A father of three from Illinois died Sunday while trying to save struggling children in the Gulf of Mexico.
Pete Rosengren, along with his wife, Maura, and sons Gavin, 14, Charlie, 12, and Grant, 7, had driven from their home in Batavia, Illinois, to the Florida panhandle for a vacation with three other families when tragedy struck.
Maura Rosengren told the Daily Herald, the Chicago-area newspaper where Pete was an executive, the family had only been at the beach for a few minutes. She said there was a double red flag warning indicating dangerous water conditions, but the kids "ran into the water right away."
Rosengren said the children were no match for a strong rip current. When the 42-year-old dad saw his kids and other children struggling in the water, he immediately ran in, the beach safety director for South Walton Fire District told the Daily Herald.
"It all happened so fast. I ran toward the water," Maura Rosengren told the newspaper, adding the kids were trying to help each other work their way back to shore and a friend's 9-year-old son was struggling. "We could see one little boy couldn't get in and ... (Pete) went out there," she shared through tears.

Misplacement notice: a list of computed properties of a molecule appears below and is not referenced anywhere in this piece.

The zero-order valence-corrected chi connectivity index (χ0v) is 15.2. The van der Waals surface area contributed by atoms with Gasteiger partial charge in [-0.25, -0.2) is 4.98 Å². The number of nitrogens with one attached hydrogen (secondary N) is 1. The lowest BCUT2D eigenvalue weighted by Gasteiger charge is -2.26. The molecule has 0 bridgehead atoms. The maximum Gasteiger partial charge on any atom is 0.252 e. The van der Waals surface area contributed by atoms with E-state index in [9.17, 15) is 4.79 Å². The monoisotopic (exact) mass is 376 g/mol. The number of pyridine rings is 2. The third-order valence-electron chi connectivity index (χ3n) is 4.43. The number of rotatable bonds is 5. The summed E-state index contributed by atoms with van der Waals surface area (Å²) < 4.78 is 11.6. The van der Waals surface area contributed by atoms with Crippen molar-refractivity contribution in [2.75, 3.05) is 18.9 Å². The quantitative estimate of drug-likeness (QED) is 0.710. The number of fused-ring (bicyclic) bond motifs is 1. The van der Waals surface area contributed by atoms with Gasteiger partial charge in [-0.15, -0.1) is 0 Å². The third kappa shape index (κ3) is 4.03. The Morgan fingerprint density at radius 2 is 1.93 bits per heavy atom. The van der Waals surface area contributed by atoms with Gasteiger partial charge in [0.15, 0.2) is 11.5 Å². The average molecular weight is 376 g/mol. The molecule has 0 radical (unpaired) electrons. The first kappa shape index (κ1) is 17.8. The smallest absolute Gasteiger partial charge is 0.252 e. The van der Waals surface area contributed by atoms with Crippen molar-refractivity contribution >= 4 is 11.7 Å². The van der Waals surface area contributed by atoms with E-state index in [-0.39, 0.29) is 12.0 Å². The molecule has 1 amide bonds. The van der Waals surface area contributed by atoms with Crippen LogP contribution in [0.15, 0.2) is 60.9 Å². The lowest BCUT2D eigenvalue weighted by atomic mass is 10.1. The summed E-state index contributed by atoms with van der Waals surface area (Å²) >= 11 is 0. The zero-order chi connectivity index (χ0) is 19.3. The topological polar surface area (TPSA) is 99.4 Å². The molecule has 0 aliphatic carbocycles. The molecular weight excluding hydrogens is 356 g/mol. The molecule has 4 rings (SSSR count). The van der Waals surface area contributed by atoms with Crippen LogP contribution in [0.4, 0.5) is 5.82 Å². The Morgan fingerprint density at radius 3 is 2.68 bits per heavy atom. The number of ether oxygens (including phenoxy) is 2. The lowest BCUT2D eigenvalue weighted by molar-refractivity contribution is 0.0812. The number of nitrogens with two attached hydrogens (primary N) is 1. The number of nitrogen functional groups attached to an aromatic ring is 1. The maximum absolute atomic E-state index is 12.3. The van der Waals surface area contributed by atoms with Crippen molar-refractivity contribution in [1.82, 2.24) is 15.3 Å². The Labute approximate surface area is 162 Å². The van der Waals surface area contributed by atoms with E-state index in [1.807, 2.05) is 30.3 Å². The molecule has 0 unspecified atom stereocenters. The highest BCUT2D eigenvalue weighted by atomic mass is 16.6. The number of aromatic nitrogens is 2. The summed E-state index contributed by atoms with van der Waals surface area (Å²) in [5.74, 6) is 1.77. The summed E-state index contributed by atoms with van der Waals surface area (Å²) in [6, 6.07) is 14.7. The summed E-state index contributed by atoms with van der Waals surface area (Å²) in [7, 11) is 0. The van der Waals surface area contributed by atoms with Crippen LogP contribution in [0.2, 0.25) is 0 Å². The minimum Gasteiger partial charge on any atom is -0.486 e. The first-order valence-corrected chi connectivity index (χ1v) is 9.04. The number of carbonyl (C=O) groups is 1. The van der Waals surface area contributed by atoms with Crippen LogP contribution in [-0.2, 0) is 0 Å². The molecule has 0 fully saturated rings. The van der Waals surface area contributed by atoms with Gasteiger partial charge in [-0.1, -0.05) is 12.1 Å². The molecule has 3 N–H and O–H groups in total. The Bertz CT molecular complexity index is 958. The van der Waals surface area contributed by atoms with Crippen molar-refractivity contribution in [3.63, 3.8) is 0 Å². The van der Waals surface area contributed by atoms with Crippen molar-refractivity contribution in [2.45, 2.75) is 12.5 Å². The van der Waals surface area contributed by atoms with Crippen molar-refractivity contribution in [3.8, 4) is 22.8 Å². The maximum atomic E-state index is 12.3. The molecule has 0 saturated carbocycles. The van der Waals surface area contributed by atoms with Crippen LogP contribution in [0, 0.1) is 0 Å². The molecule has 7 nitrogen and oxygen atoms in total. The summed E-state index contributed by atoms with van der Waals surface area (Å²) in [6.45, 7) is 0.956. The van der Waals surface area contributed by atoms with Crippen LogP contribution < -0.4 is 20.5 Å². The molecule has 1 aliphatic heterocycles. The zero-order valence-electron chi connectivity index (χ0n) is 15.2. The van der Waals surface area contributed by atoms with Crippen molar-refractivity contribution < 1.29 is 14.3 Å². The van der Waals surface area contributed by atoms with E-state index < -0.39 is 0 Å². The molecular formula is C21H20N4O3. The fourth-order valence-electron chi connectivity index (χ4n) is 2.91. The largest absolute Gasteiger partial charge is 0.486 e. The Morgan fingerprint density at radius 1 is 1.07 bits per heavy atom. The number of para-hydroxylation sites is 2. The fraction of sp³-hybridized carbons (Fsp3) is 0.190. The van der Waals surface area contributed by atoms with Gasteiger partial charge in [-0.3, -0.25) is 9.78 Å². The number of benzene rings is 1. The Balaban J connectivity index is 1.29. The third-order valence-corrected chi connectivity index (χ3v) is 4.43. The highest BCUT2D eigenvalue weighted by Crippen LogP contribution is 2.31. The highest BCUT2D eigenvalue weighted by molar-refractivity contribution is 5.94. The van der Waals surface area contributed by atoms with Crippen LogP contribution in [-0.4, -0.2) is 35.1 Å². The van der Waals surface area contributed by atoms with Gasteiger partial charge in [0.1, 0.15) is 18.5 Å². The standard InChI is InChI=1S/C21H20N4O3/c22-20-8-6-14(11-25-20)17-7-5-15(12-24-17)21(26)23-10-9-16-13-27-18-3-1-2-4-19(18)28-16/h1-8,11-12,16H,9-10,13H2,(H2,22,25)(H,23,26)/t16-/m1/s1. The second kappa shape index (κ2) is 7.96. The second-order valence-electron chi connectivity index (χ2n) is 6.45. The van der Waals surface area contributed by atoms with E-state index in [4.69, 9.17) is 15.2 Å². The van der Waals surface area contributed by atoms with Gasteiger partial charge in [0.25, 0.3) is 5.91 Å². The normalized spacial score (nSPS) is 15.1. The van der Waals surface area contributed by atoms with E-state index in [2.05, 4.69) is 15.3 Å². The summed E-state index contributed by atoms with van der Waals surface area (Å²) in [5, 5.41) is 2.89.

Pete Rosengren was able to successfully reach the struggling child and pass him to adults on the shoreline, but he was unable to rescue himself. Lifeguards performed CPR on Pete Rosengren before he was taken to a nearby hospital, where he later died. The medical examiner has not yet released a cause of death.
“He’s one in a million,” Joe Shaker, a friend of Pete Rosengren, told NBC Chicago. “He is the perfect definition of a best friend you could ask for. He always put others ahead of himself all the way to the end.”
Speaking on Pete Rosengren’s personal and professional life, Shaker added, “He didn’t have a mean bone in his body. He was a leader, and he gave you 110% in everything he ever did.”
A huge fan of Chicago sports teams, especially his beloved baseball team, the Chicago Cubs, the father of three also took pride in coaching his sons.
“Those boys meant the world to him, and he was all about coaching and raising them,” Shaker said.
For all of Pete Rosengren’s loved ones and colleagues who are heartbroken at the loss of their friend, it’s Maura Rosengren and her children who now have to go on without their husband or father. The Daily Herald reported that Monday marked the couple’s 18th wedding anniversary and Maura spent the day trying to figure out how to get her husband’s body back to Illinois and plan his funeral.
“He loved his wife so dearly,” Shaker said. “Any time he could get a chance to brag about her, he would, and he would smile from ear to ear. The world needs more Petes.”